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IPNC: A Primer

For my friends who are considering attending IPNC 2016--and there are a number of you--I'll offer an overview...a primer...on what it's like.

IPNC 2016 will be the 29th International Pinot Noir Celebration held in Oregon's Willamette Valley. It is in the eyes of many experts and past attendees the best pinot noir celebration and the best organized wine festival of any kind in the world. It is always centered on the last weekend in July--for 2016 that means it will be July 28th to July 31st. Climatological data suggests that timeframe produces the best weather of the year--and my experience, having attended the last four or five, supports that.

For those who are coming from out of the area--and that includes my friends who are considering attending--you should arrive on Tuesday or Wednesday. If you're traveling all that way, you want a day or two before IPNC formally starts to visit wineries in the area. There are literally hundreds to choose from. A notional schedule with me might include a visit to a new winery--one I haven't visited before--or two on Wednesday. Thursday, I might taste at Antica Terra in the morning, have lunch at nearby Dundee Bistro (great burgers and truffled fries) or Red Hills Market (great deli sandwiches) and taste at Brooks in the afternoon. Or it might be the other way around.

But I'll arrive at Linfield College, where IPNC is held, between 3 pm and 4 pm to check in at registration. There are a number of different lodging options--ranging from pretty luxurious to pretty rustic. Want the high end? The Allison Inn and Spa in Newburg is very nice. But it's ~20 to 30 minutes from the College and IPNC activities--there is a shuttle bus--and fairly pricey. At the other end of the spectrum are the dorm rooms. They're on campus--crawling distance from IPNC activities--and very reasonable. is a dorm room. Basic furniture and--more important--communal bathrooms. If the bathroom for your sex is nearby, that's not a huge issue. But one of the years I stayed in the dorm, the nearest men's room was one floor away and ~30 yards down the hall. Not ideal! Between those two extremes, there are lots of inns, motels and B&Bs.

For me, the best answer is an apartment in the student family housing area. There are both two- and four-bedroom apartments (with one or two bathrooms, respectively). They also each have a living room, kitchen and dining area--all nice to have, but it's the bathrooms that seal the deal. Like the dorms, the furniture is pretty basic and they're not air conditioned (not normally a problem in Oregon, but it does occasionally heat up). However, that advantage of being within crawling distance--and being able to sneak back for a quick afternoon nap--is compellng to me. I'll be in an apartment again next year. For those who are thinking "me, too" you need to be prepared to act fast. Once they are released for reservation (normally November of December) they book up very quickly.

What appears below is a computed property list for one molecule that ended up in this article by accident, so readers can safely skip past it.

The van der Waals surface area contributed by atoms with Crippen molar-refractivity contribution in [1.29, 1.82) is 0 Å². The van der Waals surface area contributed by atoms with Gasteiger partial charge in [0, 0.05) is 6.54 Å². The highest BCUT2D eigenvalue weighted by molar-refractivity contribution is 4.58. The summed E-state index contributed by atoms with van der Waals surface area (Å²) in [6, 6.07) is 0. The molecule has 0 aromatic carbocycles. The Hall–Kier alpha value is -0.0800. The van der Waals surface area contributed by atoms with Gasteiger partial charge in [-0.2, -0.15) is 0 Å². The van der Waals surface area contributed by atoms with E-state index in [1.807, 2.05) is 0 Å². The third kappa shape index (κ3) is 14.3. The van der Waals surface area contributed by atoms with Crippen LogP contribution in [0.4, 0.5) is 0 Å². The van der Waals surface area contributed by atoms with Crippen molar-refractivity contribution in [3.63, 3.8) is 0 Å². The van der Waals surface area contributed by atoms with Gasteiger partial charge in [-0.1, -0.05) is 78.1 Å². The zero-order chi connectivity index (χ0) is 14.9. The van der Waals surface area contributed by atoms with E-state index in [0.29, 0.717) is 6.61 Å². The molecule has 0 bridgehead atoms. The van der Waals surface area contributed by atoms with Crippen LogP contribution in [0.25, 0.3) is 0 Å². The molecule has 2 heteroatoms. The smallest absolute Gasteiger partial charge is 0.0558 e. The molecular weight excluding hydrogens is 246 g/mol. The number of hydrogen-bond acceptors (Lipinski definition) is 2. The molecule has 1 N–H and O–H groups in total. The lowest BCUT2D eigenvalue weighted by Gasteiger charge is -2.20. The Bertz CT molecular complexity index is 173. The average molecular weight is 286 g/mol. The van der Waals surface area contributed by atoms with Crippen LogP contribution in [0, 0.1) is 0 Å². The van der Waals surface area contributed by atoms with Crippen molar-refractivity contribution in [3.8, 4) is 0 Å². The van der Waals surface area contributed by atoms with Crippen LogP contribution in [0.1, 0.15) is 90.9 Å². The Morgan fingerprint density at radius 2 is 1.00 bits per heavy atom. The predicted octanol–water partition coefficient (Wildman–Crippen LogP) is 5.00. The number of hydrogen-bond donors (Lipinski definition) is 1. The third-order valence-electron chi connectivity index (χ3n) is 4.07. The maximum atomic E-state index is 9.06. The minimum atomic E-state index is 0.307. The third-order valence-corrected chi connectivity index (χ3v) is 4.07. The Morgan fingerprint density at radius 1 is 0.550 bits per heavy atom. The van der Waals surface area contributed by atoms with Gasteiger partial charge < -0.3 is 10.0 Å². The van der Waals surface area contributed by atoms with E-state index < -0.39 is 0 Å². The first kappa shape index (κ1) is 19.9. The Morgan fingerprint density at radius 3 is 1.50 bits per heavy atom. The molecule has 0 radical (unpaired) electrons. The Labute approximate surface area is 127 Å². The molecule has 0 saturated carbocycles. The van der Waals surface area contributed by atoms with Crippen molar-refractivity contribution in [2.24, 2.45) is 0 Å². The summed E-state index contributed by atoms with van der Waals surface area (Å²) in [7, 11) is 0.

Thursday evening, there are a series of Pre-IPNC dinners across the valley. Some are in restaurants, but the majority are in wineries. They are not officially part of IPNC--but the list of dinners is published on the IPNC website. Since you have to be there early the next morning for IPNC opening ceremonies, it only makes sense to join one of the dinners the night before. Some are in McMinnville--within a ~15-minute walk of campus. And one--the dinner that raises money for Salud (the fund to help with medical care for the vineyard labor force)--normally provides a shuttle bus. Some mean you have to drive. If they're in a winery, they're paired with a top area chef. If in a restaurant, paired with a top winery or two (or more).

Breakfast Friday morning is in a giant tent on one of the lawns. Loads of berries...pastries...and savories--like bacon and sausage. Toward the end of breakfast, the opening ceremonies begin. There's a guest speaker. This year it was Sam Neill, the actor (Jurassic Park and Hunt for Red October, among others) who owns a winery in New Zealand. The marching orders are "be interesting, be funny and be brief"...and every opening speaker I've seen has complied. Then all the participating estate owners/winemakers (about 60) quickly introduce themselves. It may sound a bit tedious, but it's actually kind of fun...there's some "Wow--I didn't know they'd be here!" and "I didn't know that's what he looked like."

All ~900 participants are there for breakfast and the opening ceremonies. They're from all over. But the majority are more or less in my age group...and share at least an interest--and many a passion--for wine. So it's a group that's naturally inclined to have a good time together. After the opening ceremony, they divide into two. The "A" Group heads for the buses and their day in the vineyards. The "B" Group heads for the Grand Seminar.

The picture above is from this year's Grand Seminar. In honor of the first planting of vines in Oregon 50 years ago, the theme was champagne/sparkling wine (pinot noir being a primary grape in those wines). Last year, the seminar focused on perceptions--the different ways we perceive and describe wines. IPNC usually brings in heavyweights of the wine world to lead these seminars. In the last couple of years, those have included New York Times wine writer Eric Asimov, importer and author Terry Theise, Burgundy and pinot expert Allen Meadows (The Burghound) and rock star sommelier Pascaline Lepeltier. I've always found the Grand Seminars interesting--most years fascinating. But learning at IPNC is never a hardship. As the photo shows, all education is accompanied by great wines to help make the points.

Then "B" Group heads for a lovely lunch on another of the lawns--a multi-course seated meal with lots of wines poured by the top sommeliers in the Northwest (who volunteer their time). It's elegant. This past year, two people at our table brought some stunning additional wines from their cellars to share. That's more common at the dinners than at lunch--but it's a wonderful aspect of IPNC.